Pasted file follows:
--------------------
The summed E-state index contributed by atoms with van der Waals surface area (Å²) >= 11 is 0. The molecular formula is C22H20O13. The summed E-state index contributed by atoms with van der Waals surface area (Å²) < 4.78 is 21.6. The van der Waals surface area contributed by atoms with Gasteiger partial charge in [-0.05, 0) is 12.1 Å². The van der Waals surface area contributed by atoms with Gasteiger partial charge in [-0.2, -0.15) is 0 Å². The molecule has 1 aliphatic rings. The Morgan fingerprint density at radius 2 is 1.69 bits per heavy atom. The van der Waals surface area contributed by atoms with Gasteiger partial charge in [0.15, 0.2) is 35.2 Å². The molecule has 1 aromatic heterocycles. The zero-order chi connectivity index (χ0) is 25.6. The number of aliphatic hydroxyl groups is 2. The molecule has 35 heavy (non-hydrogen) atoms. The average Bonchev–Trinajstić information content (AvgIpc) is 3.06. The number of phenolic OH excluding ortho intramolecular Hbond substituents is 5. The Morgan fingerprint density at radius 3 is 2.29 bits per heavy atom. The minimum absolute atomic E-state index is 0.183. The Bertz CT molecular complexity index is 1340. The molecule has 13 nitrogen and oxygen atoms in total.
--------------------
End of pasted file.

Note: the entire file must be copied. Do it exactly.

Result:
The summed E-state index contributed by atoms with van der Waals surface area (Å²) >= 11 is 0. The molecular formula is C22H20O13. The summed E-state index contributed by atoms with van der Waals surface area (Å²) < 4.78 is 21.6. The van der Waals surface area contributed by atoms with Gasteiger partial charge in [-0.05, 0) is 12.1 Å². The van der Waals surface area contributed by atoms with Gasteiger partial charge in [-0.2, -0.15) is 0 Å². The molecule has 1 aliphatic rings. The Morgan fingerprint density at radius 2 is 1.69 bits per heavy atom. The van der Waals surface area contributed by atoms with Gasteiger partial charge in [0.15, 0.2) is 35.2 Å². The molecule has 1 aromatic heterocycles. The zero-order chi connectivity index (χ0) is 25.6. The number of aliphatic hydroxyl groups is 2. The molecule has 35 heavy (non-hydrogen) atoms. The average Bonchev–Trinajstić information content (AvgIpc) is 3.06. The number of phenolic OH excluding ortho intramolecular Hbond substituents is 5. The Morgan fingerprint density at radius 3 is 2.29 bits per heavy atom. The minimum absolute atomic E-state index is 0.183. The Bertz CT molecular complexity index is 1340. The molecule has 13 nitrogen and oxygen atoms in total.